Make Effective Hiring Decisions

By Susan Cullen on Mon, Oct 16, 2017 @ 03:35 PM

Behavioral Interviewing will help you make the best decisions when it comes to hiring and selection.   A key principle is that past behavior is the best predictor of future behavior. So you want to identify the key behaviors needed in the job and then ask interviewing questions designed to find out how well the candidate was able to demonstrate that behavior in the past.

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Leadership Training: Best Practices to Build Employee Engagement

By Susan Cullen on Wed, Mar 05, 2014 @ 08:30 AM

Every year, which expense costs U.S. businesses more than employee travel, television advertising, and occupational injuries…combined

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Five Levels of Delegation

By Susan Cullen on Tue, Nov 26, 2013 @ 08:48 AM

When you are in a leadership position it is very important to learn how to delegate to others. It isn't always easy or you may not be willing to give up some of your responsibilities.  However, it is mandatory in order to achieve your own goals while also developing your staff.   Below please find 5 levels of delegation.  The level you choose will depend on the willingness and ability of the employee:

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Five Skills Every Manager Needs to Survive In Today's Economy

By Susan Cullen on Thu, Nov 12, 2009 @ 10:28 AM

Let’s face it:  Our current economy has put more pressure than ever on our managers.  Not only do they need to do more with less, they have to keep everyone motivated and engaged at the same time.  Managers can feel caught in the middle between what the organization needs, and what their employees need.  If you are a manager, struggling with these challenges, your role is critical now.  The following 5 key skills, when mastered effectively, can help you succeed even in today’s tough economy.

  1. Identify and Align with Key Organizational Priorities.   It’s important to understand how the current economy has impacted your organization.  What’s most important for your company to succeed right now?   Make sure you know.  Then identify how this should impact your priorities as a manager.  Communicate these priorities to your staff, and communicate them consistently.  Make sure everyone is aligned and understands how their role helps the organization navigate through today’s choppy waters.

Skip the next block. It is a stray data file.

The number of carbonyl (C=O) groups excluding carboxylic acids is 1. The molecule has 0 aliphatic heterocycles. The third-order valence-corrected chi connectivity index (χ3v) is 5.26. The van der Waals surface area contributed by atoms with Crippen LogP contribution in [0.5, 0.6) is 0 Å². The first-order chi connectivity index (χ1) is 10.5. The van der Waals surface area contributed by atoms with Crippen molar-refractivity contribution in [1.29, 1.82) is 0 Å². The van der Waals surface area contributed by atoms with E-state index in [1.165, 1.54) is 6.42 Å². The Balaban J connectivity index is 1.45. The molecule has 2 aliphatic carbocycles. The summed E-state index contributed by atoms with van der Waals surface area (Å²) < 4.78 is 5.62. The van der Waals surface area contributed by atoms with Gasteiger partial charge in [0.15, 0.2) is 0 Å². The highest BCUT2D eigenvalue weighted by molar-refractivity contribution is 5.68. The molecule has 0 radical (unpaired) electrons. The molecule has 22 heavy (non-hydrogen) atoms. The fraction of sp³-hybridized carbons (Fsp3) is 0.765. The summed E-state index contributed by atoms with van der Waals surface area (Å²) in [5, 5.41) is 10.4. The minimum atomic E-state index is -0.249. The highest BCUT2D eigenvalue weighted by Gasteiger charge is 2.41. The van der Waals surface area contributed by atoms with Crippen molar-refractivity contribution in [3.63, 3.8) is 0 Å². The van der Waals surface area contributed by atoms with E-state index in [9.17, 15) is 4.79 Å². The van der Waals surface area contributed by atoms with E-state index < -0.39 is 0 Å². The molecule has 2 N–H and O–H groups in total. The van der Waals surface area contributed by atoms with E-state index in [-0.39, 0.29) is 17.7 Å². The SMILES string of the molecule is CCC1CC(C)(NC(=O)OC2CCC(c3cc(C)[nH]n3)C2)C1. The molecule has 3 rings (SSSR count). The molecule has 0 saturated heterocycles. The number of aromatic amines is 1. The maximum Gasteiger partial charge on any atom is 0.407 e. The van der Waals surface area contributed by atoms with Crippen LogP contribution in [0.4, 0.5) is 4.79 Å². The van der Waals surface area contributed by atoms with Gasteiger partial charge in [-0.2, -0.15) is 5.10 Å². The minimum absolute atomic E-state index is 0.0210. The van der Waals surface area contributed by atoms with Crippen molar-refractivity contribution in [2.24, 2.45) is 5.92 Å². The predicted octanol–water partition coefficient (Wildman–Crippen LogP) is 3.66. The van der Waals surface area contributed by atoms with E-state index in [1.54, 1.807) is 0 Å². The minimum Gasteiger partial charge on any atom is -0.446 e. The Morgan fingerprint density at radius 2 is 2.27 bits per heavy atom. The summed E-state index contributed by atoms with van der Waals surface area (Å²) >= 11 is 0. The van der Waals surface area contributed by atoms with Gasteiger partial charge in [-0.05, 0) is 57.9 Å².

2. Manage Your Time to Focus on These Priorities.   It’s hard to disconnect from all our communication devices:  text messages, voice mail, constant emails, interruptions, and all sorts of staff crises.  However, the challenge every manager faces is the need to prioritize what is REALLY important from what is just urgent.  When the going gets tough, it is more important than ever to make sure you are accomplishing your most important priorities.  So remind yourself often what your critical objectives are.   Don’t let all the pressing demands of the day keep you busy, instead of effective.

  3. Coach Your Staff to Succeed.   Your key role as a manager is helping your staff to succeed.  That means that you have got to help them stay focused on accomplishing their key priorities as well.  You need to be so clearly tuned in to them that you know when they are slipping.  Then you will need to coach them in the most effective way possible when they get off track.  Help them to take ownership when they need to improve, and find the best strategies for success.

  4. Create a Motivational Environment.  Your staff can also be facing additional pressure and work demands right now.  You need to do everything in your power to keep them engaged.  Don’t ever underestimate the power of gratitude and appreciation.  Let your staff know what you value about each individual.  Be sincere and communicate it often.  You’ll be amazed at how powerful the strategy of expressed praise can be.